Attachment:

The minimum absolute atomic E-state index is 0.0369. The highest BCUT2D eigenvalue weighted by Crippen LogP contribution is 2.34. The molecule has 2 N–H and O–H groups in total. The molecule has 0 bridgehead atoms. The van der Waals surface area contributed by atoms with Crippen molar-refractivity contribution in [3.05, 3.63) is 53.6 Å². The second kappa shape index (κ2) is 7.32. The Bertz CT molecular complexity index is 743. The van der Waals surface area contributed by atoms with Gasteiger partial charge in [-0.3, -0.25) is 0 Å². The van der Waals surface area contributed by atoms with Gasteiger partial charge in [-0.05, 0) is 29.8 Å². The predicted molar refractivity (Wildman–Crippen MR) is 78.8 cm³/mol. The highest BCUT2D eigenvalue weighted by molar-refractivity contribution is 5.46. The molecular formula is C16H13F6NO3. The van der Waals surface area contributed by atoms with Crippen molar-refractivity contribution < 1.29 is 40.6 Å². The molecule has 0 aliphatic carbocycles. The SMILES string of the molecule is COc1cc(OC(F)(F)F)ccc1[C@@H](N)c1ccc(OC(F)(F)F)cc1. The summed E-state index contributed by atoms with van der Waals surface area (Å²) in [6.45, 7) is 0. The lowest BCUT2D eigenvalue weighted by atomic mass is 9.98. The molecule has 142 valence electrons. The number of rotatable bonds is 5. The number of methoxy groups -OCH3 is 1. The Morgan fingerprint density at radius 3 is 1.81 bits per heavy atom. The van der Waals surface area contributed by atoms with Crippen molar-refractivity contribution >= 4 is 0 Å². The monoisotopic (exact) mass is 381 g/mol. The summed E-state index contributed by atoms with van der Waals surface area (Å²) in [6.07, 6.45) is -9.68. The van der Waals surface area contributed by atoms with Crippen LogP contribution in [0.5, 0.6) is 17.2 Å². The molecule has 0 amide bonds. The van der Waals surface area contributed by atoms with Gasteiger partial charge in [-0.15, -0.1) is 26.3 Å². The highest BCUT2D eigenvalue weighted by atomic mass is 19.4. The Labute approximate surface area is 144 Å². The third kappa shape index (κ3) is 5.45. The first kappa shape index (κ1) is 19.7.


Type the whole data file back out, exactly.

The minimum absolute atomic E-state index is 0.0369. The highest BCUT2D eigenvalue weighted by Crippen LogP contribution is 2.34. The molecule has 2 N–H and O–H groups in total. The molecule has 0 bridgehead atoms. The van der Waals surface area contributed by atoms with Crippen molar-refractivity contribution in [3.05, 3.63) is 53.6 Å². The second kappa shape index (κ2) is 7.32. The Bertz CT molecular complexity index is 743. The van der Waals surface area contributed by atoms with Gasteiger partial charge in [-0.3, -0.25) is 0 Å². The van der Waals surface area contributed by atoms with Gasteiger partial charge in [-0.05, 0) is 29.8 Å². The predicted molar refractivity (Wildman–Crippen MR) is 78.8 cm³/mol. The highest BCUT2D eigenvalue weighted by molar-refractivity contribution is 5.46. The molecular formula is C16H13F6NO3. The van der Waals surface area contributed by atoms with Crippen molar-refractivity contribution < 1.29 is 40.6 Å². The molecule has 0 aliphatic carbocycles. The SMILES string of the molecule is COc1cc(OC(F)(F)F)ccc1[C@@H](N)c1ccc(OC(F)(F)F)cc1. The summed E-state index contributed by atoms with van der Waals surface area (Å²) in [6.45, 7) is 0. The lowest BCUT2D eigenvalue weighted by atomic mass is 9.98. The molecule has 142 valence electrons. The number of rotatable bonds is 5. The number of methoxy groups -OCH3 is 1. The Morgan fingerprint density at radius 3 is 1.81 bits per heavy atom. The van der Waals surface area contributed by atoms with Crippen molar-refractivity contribution >= 4 is 0 Å². The monoisotopic (exact) mass is 381 g/mol. The summed E-state index contributed by atoms with van der Waals surface area (Å²) in [6.07, 6.45) is -9.68. The van der Waals surface area contributed by atoms with Crippen LogP contribution in [0.5, 0.6) is 17.2 Å². The molecule has 0 amide bonds. The van der Waals surface area contributed by atoms with Gasteiger partial charge in [-0.15, -0.1) is 26.3 Å². The highest BCUT2D eigenvalue weighted by atomic mass is 19.4. The Labute approximate surface area is 144 Å². The third kappa shape index (κ3) is 5.45. The first kappa shape index (κ1) is 19.7.